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Teen Depression

Why is it on the Increase?

Childhood and teen depression is a reality. This is one of the most alarming facts to come from all the research; depression is affecting younger and younger people - adolescents and teenagers. (1) Here we look at why, and what we can do about it.

Twenty years ago depression in children was almost unknown. Now the fastest rate of increase in depression is among young people. Again, this backs up the fact that most depression is not caused by chemical imbalances, whether in adolescents, teenagers or adults.

What we are seeing are changes in society where basic needs (see later in the Depression Learning Path) for companionship, healthy goals, responsibility, connection to others and meaning are not automatically met. Children, adolescents and teens are fed a constant diet of images showing how we are meant to look, sound and be, and told that this is important in life. Meaning is attached to what they have, or look like, rather than what they do, or achieve.

Regardless of our own affluence, we see what those at the 'top' have and are told we should have it too, without thought for the tools or strategies to go about achieving it. During childhood, teenage years and particularly adolescence, pressure to conform with peers can be almost intolerably strong. If children feel different, inadequate or deprived in some way, then depression may result, depending on how they deal with it.

Teen Depression Study

In a recent study by the Queen Elizabeth Medical Centre in Western Australia, of 400 children aged 9 to 12, 16 were found to be clinically depressed, with 112 assessed as being vulnerable to future depression. Depressed children believed that happiness is achieved through the acquisition of fame, money and beauty. Happier children tended to believe that feeling good comes from healthy attitudes and pursuing worthwhile goals.

Teen depression, or bad moods?

Depression in adolescents may be difficult to spot because sulkiness, irritability, antisocial behaviour, negativity and withdrawal often go hand in hand with growing up.

In younger children, depression may present as morbid preoccupation with death and dying. The child may exhibit extreme fear of being separated from a parent or parents and lose interest in participating in games with other children.

As you progress through the Learning Path, you will come to understand clinical depression in a way that allows you to see how children and teens become depressed, just as adults do, and how their depression can be treated in a similar way.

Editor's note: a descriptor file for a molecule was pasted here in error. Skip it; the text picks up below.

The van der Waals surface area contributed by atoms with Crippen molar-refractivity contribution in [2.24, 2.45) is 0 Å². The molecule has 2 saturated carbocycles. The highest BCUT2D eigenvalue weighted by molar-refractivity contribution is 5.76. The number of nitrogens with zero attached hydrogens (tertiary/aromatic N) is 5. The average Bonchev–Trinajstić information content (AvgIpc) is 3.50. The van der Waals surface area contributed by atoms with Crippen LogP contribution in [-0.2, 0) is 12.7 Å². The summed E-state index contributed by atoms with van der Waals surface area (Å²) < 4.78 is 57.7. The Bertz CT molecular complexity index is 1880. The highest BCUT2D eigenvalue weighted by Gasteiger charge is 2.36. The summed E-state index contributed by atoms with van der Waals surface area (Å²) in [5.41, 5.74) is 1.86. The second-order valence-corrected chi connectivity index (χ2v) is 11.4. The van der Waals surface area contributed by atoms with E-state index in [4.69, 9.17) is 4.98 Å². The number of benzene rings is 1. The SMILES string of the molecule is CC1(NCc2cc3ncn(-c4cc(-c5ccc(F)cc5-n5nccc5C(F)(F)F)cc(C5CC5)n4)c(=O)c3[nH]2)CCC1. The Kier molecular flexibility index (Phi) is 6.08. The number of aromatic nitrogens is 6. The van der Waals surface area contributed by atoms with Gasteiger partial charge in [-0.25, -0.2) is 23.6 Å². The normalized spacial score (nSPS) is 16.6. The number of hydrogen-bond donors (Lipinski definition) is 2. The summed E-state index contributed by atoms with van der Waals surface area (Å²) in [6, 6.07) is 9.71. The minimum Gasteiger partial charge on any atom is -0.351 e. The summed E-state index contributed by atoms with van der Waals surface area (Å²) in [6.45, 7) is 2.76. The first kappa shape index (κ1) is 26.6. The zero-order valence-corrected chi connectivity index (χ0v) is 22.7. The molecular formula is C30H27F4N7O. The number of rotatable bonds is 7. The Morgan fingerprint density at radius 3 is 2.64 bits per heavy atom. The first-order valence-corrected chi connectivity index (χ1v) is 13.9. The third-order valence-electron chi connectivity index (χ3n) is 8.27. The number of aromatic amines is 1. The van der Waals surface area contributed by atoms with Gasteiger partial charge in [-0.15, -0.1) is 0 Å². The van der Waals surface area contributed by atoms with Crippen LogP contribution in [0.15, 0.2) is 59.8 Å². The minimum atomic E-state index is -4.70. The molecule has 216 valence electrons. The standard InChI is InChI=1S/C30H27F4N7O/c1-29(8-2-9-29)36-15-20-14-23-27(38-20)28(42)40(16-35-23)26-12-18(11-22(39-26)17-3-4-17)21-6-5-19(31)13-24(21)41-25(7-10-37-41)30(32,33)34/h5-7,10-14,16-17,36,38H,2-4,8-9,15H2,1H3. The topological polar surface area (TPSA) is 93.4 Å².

Children and teenagers can been taught specific skills and ways of thinking which can a) help lift depression and b) help prevent relapse. These skills are already being taught in some schools with remarkable results. You will learn more about this as you continue.

Symptoms of Teenage Depression

As well as showing many of the same symptoms of adult depression, some symptoms of teenage depression are:

  • A downward trend in performance at school or college.
  • Change in personal hygiene and appearance.
  • Destructive and/or defiant behavior.
  • Hallucinations or unusual beliefs.
  • Appetite or weight has changed considerably (has lost or gained a substantial amount of weight)
  • May appear restless, agitated (pacing, wringing hands) or has slowed down (e.g., spends hours staring in front, finds it hard to move)
  • Has lost a lot of energy, complains of feeling tired all the time.
  • Complaints of feeling guilty or worthless ('everything is my fault', 'I am bad')
  • Belief that life is not worth living.

Checklist for Teen Depression

You may find the following checklist useful if you fear you or your teenager/child is depressed. Remember that these points refer to changes in behavior. If you are concerned about your child, speak to them about it, and take them to see your doctor if you are still worried. You can also complete the rest of the Learning Path to ensure you have a good understanding of depression.

  • Snapping at people for no apparent reason - irritable
  • Physically or verbally aggressive
  • Abandoning favourite hobbies or sports
  • Increased passive TV watching
  • Increased risk-taking; e.g., dangerous driving
  • Misuse of drugs and alcohol
  • Changes in school behaviors (including training courses and work settings)
  • Frequent absences from school poorer grades than formerly
  • Complains of being bored
  • Becomes disruptive in class
  • Finds it harder to stay on task. Loses concentration easily
  • Mentally confused. Finds decisions difficult to make
  • Cannot remember commitments - doesn't keep appointments
  • Has difficulty staying still or conversely, is lethargic
  • Changes in relationship to family and friends
  • Stops going out with friends; shows no interest in group outings
  • Increase or decrease in sexual activity
  • May start associating with a different peer group